[FieldTrip] the right normalsation?

Tom Marshall t.marshall at fcdonders.ru.nl
Thu Jul 4 17:00:44 CEST 2013

Hi Jörn

> My favourite is log(Post#1/Post#2) or taking the z-score.

Could you expand on 'taking the z-score'? This could be interpreted in 
different ways, which might control for different sources of variance.

To throw a bit more fuel on this fire... the problem with log ratios - 
ie log(post#1/post#2) - is that they ignore the prestimulus period 
altogether. That always seemed a bit funny to me. Presumably the brain 
response to your event of interest is somehow dependent on the brain 
state at the time the event happens ;)

Of course one can independently test the hypothesis that the 
prestimulus periods differ, but how to be confident that they do not?

On Thursday, July 04, 2013 10:39:00 AM, "Jörn M. Horschig" wrote:
> Dear Ye,
> normalizing has different purposes. On the one hand, as Arjen pointed
> out, it is necessary to normalize in source space to get rid of the
> depth bias (well, alternatively you could normalize the leadfields).
> On the other hand, it makes averaging over subjects reasonable -
> otherwise differences in e.g. scalp conducitivity (for EEG) or
> headshape and size (for MEG) might lead to biasing an average in
> favour of some subjects. It is just the same reason as using a
> baseline when analysing ERPs/ERFs.
> Furthermore, there is no correct way of normalizing. As I said, you
> could also normalize the leadfield rather than normalizing by
> conditions. I think the most important thing to remember is that
> a) you need some contrast or
> b) you need to normalize the leadfield
> For a) it would be sufficient to use Post#1/Post#2, but I would rather
> not contrast two conditions normalized by two baselines. This gets
> really hard in interpretation (e.g. is the observed effect caused by a
> difference in baseline or a different in stimulus processing?). My
> favourite is log(Post#1/Post#2) or taking the z-score. Taking the
> logarithm has the advantage that extreme values get squashed nearer
> together, thereby reducing the influence of outliers. Z-scoring
> achieves a similar thing by explicitly normalizing by the variance.
> I would suggest for you to create some synthetic signals or values and
> play around with different ways of normalizing to get a feeling for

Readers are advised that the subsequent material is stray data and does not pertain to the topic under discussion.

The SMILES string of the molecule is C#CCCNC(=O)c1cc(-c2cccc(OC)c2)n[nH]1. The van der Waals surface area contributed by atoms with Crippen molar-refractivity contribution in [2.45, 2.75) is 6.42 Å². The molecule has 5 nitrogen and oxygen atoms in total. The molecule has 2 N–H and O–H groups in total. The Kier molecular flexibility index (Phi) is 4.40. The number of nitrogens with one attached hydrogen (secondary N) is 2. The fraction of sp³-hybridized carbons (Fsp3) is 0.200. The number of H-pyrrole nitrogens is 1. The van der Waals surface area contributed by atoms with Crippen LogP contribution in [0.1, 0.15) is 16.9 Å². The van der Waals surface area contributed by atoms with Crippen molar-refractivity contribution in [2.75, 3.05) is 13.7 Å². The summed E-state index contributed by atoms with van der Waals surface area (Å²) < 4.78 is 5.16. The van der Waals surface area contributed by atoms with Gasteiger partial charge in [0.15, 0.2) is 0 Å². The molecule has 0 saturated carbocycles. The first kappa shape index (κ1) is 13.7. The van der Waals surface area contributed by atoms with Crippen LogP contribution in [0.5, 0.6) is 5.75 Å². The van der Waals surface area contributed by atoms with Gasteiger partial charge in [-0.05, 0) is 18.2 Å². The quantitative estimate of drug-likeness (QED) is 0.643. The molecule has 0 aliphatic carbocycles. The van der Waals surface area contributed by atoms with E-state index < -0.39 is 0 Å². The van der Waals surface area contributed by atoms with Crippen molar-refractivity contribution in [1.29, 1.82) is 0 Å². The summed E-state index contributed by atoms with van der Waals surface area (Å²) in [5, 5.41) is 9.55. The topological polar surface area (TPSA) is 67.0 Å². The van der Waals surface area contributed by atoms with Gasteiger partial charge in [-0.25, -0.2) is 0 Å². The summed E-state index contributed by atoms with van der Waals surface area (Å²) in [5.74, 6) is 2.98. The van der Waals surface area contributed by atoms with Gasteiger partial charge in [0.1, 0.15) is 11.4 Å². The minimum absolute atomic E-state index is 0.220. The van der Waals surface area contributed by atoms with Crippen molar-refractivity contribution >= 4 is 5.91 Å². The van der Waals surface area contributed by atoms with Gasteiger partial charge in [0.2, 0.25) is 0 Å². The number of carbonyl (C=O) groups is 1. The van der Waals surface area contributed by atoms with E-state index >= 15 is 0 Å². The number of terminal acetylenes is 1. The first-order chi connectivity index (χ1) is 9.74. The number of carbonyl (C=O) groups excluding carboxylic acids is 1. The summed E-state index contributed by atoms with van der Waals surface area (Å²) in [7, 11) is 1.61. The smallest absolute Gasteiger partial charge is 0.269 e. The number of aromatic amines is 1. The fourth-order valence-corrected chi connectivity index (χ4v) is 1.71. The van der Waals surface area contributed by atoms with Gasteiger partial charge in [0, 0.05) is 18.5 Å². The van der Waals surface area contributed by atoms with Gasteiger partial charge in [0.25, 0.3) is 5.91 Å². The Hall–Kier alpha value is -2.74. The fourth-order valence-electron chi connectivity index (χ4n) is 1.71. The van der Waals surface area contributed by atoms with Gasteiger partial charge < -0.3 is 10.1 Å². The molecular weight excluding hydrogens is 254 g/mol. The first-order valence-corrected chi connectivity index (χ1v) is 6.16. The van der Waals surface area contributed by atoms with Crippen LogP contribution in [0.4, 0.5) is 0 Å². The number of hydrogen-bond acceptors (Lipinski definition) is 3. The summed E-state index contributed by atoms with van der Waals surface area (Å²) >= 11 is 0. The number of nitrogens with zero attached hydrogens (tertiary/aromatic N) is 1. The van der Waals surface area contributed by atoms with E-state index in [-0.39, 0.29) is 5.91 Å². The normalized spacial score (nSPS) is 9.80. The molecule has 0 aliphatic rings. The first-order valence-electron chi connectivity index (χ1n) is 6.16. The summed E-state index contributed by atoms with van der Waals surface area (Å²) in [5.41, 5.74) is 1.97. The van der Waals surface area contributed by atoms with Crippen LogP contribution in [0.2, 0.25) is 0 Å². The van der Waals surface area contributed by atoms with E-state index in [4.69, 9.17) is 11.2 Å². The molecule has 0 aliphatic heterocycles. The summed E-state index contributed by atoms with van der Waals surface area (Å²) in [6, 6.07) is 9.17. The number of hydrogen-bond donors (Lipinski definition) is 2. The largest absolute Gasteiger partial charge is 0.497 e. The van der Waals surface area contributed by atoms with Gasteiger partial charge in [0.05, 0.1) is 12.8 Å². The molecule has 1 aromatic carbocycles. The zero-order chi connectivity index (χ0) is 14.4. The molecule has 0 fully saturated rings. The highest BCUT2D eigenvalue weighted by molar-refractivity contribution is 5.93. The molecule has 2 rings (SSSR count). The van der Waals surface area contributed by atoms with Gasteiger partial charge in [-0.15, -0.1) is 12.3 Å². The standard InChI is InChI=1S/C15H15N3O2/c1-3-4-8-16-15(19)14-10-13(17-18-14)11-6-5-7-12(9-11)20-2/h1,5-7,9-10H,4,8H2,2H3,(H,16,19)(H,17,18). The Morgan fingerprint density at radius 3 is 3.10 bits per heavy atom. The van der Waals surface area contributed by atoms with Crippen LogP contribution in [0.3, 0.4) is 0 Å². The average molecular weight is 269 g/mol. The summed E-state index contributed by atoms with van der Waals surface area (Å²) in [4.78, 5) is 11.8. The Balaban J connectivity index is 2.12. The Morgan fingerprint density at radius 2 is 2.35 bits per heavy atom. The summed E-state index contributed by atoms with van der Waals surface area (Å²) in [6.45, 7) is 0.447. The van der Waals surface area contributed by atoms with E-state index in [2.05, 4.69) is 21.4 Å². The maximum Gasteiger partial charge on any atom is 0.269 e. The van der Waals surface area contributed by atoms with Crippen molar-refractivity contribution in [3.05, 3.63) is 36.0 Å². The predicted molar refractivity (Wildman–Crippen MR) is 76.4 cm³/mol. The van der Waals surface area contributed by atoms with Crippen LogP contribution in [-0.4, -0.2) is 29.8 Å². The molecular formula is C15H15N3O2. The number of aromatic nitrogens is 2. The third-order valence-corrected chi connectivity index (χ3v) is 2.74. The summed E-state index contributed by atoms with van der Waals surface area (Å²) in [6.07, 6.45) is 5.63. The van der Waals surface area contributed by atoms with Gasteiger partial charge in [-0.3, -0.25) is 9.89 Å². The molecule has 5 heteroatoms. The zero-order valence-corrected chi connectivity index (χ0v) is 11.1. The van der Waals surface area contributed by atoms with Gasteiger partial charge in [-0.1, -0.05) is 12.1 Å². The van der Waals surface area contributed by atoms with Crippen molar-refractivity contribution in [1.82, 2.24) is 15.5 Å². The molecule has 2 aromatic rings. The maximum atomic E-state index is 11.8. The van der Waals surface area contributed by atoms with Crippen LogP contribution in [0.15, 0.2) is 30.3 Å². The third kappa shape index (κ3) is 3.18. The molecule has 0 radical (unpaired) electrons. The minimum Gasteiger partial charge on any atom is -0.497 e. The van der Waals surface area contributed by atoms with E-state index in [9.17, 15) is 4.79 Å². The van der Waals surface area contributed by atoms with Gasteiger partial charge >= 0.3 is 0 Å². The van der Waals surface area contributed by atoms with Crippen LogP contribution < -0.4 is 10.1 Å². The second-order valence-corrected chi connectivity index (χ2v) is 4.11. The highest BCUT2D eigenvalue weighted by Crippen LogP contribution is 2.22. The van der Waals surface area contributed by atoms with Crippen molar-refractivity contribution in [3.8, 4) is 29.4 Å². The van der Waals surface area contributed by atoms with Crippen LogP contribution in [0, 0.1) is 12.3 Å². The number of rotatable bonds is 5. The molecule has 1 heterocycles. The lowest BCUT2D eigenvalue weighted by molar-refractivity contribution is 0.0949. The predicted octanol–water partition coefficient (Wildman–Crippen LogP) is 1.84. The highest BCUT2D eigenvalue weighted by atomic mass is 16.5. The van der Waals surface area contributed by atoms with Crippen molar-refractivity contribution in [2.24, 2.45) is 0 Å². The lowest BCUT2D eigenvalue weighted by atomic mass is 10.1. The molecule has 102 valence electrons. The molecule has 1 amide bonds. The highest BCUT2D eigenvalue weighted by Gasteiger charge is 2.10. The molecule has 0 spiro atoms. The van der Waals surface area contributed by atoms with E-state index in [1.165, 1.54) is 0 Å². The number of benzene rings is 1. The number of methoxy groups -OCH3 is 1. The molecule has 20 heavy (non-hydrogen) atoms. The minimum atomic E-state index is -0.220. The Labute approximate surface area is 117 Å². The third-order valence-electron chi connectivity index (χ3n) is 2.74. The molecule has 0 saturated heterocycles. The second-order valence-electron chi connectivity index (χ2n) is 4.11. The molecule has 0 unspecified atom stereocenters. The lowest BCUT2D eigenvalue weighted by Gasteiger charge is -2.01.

> what you are doing and what influence this has. I test different cases
> (e.g. 3: difference in prestim but no difference in poststim, no
> difference in prestim but difference in poststim and difference in
> prestim and poststim) and apply different normalizations/contrasts.
> Good luck :)
> Best,
> Jörn
> On 7/3/2013 9:35 PM, Frank Mei wrote:
>> Hello FieldtripList,
>> I am trying to differentiate brain areas responsible for two
>> different conditions using the method show in the
>> tutorial(http://fieldtrip.fcdonders.nl/tutorial/beamformer), and so
>> far I have tried to subtract condition# 1 minus the #2, and divided
>> by the average of the baseline period (pre-stimuli presentation),
>> i.e., (Post#1-Post#2)./(Average of Pre#1 and Pre#2). I think this
>> division is for normalisation purposes. Is this the right
>> normalsation? What normalization do you suggest to use? Is it
>> necessary to normalise?
>> thanks
>> Ye
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> --
> Jörn M. Horschig
> PhD Student
> Donders Institute for Brain, Cognition and Behaviour
> Centre for Cognitive Neuroimaging
> Radboud University Nijmegen
> Neuronal Oscillations Group
> FieldTrip Development Team
> P.O. Box 9101
> NL-6500 HB Nijmegen
> The Netherlands
> Contact:
> E-Mail:jm.horschig at donders.ru.nl
> Tel:    +31-(0)24-36-68493
> Web:http://www.ru.nl/donders
> Visiting address:
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> NL-6525 EN Nijmegen
> The Netherlands
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Tom Marshall, MSc.
Neuronal Oscillations Group, Donders Centre for Cognitive Neuroimaging
tel: +31(0)243668487
email: t.marshall at fcdonders.ru.nl
postal: PO Box 9101, 6500HB, Nijmegen, The Netherlands
visiting: Kapittelweg 29, 6525EN, Nijmegen, The Netherlands

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